Entry

Entering a house involves a psychological shift as much as it does a physical one. We leave the public realm of the street and enter into the private, intimate world of the home. It’s a transition that affects our thoughts and emotions and if not treated properly may leave us with feelings of unease.

Imagine this example:
A suburban bungalow with its front door neatly placed in the front of its façade. The narrow concrete path leading to the front door is identical to the sidewalk and bespeaks an indifference to the front yard. Being unengaged, you move quickly to the front door and press the buzzer. The entry door is flush to the face of the house and there’s no canopy above so you’re forced to tuck in tight to the building to get out of the rain. After a short wait you enter the house and realize you’ve stepped into the living room. The hustle and bustle of family life around you makes you feel like you’ve interrupted something while the carpet under foot brings an uneasy thought to your muddy shoes. You’ve just arrived but you already feel like leaving. What’s gone wrong?

Entry to a home begins, in a very real sense, at your first sight of a building. The building appears, you get a hint to the location of the entrance and then you start your approach. There must be no confusion. Once you arrive at the edge of the property you should be given some suggestion of a threshold between sidewalk and entry, a line that when stepped across feels like you’ve moved from the public realm of the street to the more private sphere of the home. This can be treated in a number of ways from literally stepping through a gateway or arbor to simply changing a level or a surface under foot but the feeling created should be that of arrival. In our example the individual moving onto the property had little or no sense of change from street to home. They simply moved from one sidewalk to the next.

As you approach the house through the semi-public zone between building and street your thoughts should further transition to the more private ones associated with home. A step up or down, an altering of texture, light or smell, or a change in direction are all elements that will engage you and bring about this transition. On reaching the front door the entrant in our example is likely still thinking about their journey home rather than what awaits them inside.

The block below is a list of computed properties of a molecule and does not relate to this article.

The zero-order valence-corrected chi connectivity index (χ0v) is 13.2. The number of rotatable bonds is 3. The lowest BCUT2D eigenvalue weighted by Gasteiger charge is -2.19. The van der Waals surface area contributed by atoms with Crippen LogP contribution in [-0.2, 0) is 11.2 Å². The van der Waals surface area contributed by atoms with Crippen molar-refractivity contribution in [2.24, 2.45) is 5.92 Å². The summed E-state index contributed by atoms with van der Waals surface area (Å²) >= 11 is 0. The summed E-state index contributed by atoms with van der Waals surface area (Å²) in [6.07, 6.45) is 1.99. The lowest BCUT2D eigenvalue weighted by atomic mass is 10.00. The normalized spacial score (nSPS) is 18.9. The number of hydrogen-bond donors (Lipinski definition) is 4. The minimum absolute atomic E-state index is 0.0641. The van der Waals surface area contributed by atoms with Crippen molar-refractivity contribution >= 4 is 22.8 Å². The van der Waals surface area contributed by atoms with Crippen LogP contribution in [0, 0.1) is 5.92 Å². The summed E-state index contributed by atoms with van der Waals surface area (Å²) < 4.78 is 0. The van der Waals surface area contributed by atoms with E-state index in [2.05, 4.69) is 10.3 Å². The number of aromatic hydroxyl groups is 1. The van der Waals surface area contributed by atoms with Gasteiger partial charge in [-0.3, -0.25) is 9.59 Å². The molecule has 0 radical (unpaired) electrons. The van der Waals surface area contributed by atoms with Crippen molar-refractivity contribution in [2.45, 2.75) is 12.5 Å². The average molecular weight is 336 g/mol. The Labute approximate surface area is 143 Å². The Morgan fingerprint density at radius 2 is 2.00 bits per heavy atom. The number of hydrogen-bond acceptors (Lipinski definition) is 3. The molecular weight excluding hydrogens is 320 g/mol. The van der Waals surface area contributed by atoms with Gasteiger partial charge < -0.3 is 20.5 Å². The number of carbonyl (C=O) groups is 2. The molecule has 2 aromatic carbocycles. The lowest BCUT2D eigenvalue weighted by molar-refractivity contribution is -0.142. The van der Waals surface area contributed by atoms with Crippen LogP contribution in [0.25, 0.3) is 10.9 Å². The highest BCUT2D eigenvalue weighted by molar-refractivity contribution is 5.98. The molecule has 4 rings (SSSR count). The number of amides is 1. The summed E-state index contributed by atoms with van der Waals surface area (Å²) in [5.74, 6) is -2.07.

The physical entrance to the home, the separation space between inside and out, needs to be a symbol of both entry and shelter. It should be differentiated from the rest of the building and provide a place of protection from the elements. This can be readily achieved by pushing the architectural form up, in or out at this location. In our bungalow example the unfortunate entrant was left to fend for themselves as they waited to enter.

As Christopher Alexander states in his A Pattern Language: ‘Placing the main entrance is perhaps the single most important step you can take during the evolution of a building plan.’ If the entry has been placed in a logical location the other spaces of the plan will naturally fall in line, place it in the wrong location and everything else falls apart. In our example the entrant steps into a space designed for living not entering. A well designed home provides the entrant with a place to hang their jacket and shed their shoes without forcing them to be directly involved in the activities of another space within the house.

Entering a home is far more than moving through a front door, it’s a transition from one state of mind to another. Next time you enter your home, think how you can improve the experience.